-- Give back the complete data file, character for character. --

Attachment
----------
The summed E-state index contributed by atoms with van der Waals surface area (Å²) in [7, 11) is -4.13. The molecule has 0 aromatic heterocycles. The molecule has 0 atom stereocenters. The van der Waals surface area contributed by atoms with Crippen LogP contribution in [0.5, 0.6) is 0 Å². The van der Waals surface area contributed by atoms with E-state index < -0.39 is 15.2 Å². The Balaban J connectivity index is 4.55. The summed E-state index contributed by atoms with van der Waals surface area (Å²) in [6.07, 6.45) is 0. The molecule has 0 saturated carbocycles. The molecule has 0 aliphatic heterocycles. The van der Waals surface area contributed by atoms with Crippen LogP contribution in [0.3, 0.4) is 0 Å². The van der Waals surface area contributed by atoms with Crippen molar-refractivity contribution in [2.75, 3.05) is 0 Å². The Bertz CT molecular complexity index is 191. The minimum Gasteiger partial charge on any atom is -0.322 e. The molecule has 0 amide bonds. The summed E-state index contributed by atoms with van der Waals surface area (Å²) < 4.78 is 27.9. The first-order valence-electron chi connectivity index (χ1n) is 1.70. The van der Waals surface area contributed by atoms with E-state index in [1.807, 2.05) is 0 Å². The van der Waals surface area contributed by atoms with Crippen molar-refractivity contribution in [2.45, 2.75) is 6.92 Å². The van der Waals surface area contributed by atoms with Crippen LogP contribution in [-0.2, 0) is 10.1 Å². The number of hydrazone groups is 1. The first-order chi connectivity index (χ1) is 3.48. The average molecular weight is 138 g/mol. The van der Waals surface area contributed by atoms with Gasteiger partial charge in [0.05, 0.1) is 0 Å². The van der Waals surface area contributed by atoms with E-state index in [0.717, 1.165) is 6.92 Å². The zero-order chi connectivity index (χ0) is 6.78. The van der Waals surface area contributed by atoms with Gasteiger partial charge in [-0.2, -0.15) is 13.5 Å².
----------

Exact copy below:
The summed E-state index contributed by atoms with van der Waals surface area (Å²) in [7, 11) is -4.13. The molecule has 0 aromatic heterocycles. The molecule has 0 atom stereocenters. The van der Waals surface area contributed by atoms with Crippen LogP contribution in [0.5, 0.6) is 0 Å². The van der Waals surface area contributed by atoms with E-state index < -0.39 is 15.2 Å². The Balaban J connectivity index is 4.55. The summed E-state index contributed by atoms with van der Waals surface area (Å²) in [6.07, 6.45) is 0. The molecule has 0 saturated carbocycles. The molecule has 0 aliphatic heterocycles. The van der Waals surface area contributed by atoms with Crippen LogP contribution in [0.3, 0.4) is 0 Å². The van der Waals surface area contributed by atoms with Crippen molar-refractivity contribution in [2.75, 3.05) is 0 Å². The Bertz CT molecular complexity index is 191. The minimum Gasteiger partial charge on any atom is -0.322 e. The molecule has 0 amide bonds. The summed E-state index contributed by atoms with van der Waals surface area (Å²) < 4.78 is 27.9. The first-order valence-electron chi connectivity index (χ1n) is 1.70. The van der Waals surface area contributed by atoms with E-state index in [1.807, 2.05) is 0 Å². The van der Waals surface area contributed by atoms with Crippen molar-refractivity contribution in [2.45, 2.75) is 6.92 Å². The van der Waals surface area contributed by atoms with Crippen LogP contribution in [-0.2, 0) is 10.1 Å². The number of hydrazone groups is 1. The first-order chi connectivity index (χ1) is 3.48. The average molecular weight is 138 g/mol. The van der Waals surface area contributed by atoms with Gasteiger partial charge in [0.05, 0.1) is 0 Å². The van der Waals surface area contributed by atoms with E-state index in [0.717, 1.165) is 6.92 Å². The zero-order chi connectivity index (χ0) is 6.78. The van der Waals surface area contributed by atoms with Gasteiger partial charge in [-0.2, -0.15) is 13.5 Å².